Live venues deliver thrills like nothing else, so why are you stuck there looking at YouTube?

Shappi Khorsandi

This morning, political journalists, who’ve spent the last few months incessantly predicting Theresa May’s imminent resignation like 11-year-olds at a traffic light, summoned one last “nnnnnnnow!” and threw up their fists in celebration. I have been engaged in my own long-running and determined campaign of refusing to write a column about Brexit. You’re quite welcome.

Instead, I’d like to write about something a bit more hopeful: awakenings. Can you point to one moment that fuelled and propelled you towards your dreams? I have two.

The first came as I looked up at the result of my English A-level on a board in the main hall of my college. After an education that had mostly felt like a goggleless swim through treacle (undiagnosed ADHD and dyslexia had seen me wearily written off as a space cadet by a school that was overwhelmed with far more challenging pupils than me), the sight of that single, unambiguous letter that gloriously matter-of-fact capital A threw a sudden and lovely light into every corner of my mind.

Having largely given up and resigned myself to quietly waiting for the “happiest days of my life” to finally end, here was the documentary proof of a thought that I’d previously only ever held with a slippery grip: that I was not, in fact, thick, and that with the right teacher one who could see the potential in the disconnected I could achieve more than I had ever dared to believe. Thank you forever, Vicky Kingston at Richmond upon Thames College.

The second moment was my first experience of watching live stand-up comedy at the age of 17.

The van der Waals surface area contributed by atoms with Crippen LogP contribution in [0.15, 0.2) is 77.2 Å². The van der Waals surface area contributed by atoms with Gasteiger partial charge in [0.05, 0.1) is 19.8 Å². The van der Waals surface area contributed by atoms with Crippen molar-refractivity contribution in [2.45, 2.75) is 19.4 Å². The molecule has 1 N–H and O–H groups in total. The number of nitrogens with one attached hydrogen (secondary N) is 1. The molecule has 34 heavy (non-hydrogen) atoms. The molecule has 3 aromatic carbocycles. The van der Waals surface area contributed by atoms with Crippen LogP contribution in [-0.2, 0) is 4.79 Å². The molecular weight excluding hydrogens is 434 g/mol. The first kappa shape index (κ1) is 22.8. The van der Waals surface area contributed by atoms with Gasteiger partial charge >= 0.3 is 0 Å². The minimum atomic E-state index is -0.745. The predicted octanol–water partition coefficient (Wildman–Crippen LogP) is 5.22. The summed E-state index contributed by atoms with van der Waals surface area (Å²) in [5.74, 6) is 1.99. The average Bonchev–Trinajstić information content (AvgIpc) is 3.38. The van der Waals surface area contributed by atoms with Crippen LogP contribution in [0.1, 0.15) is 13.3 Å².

Back then, the idea of becoming a comic myself seemed as wild and inane a dream as opening a launderette on Mars, but here I was, having made the long trek from my home to The Comedy Cafe in the quasi-mythical urban wasteland of early-Nineties Shoreditch.

The room was heaving with lairy drunks sloshing about wooden tankards of some sort of strong mead or barley wine (admittedly the mists of time may have clouded my memories). Their feral passions were being gamely marshalled by a strippergram an ancient profession that’s now mostly defunct, as the idea of paying £70 to see the nipple of a police impersonator seems more than a little profligate in this era of austerity and Pornhub.

Then, the comedy started. The compere a tall and relaxed man quickly calmed the frothing crowd. Then he introduced the first act: a woman. An actual woman.

Let me put this into context. I dreamed of being a comic, but aspirational role models for a secretly bisexual and openly Iranian girl weren’t readily apparent in the mainstream TV comedy of the 1970s and 1980s. Try as I might to follow in the footsteps of Bernard Manning and, later, Jim Davidson, it seemed a forlorn hope that I would ever fully master the art of racist and homophobic goading.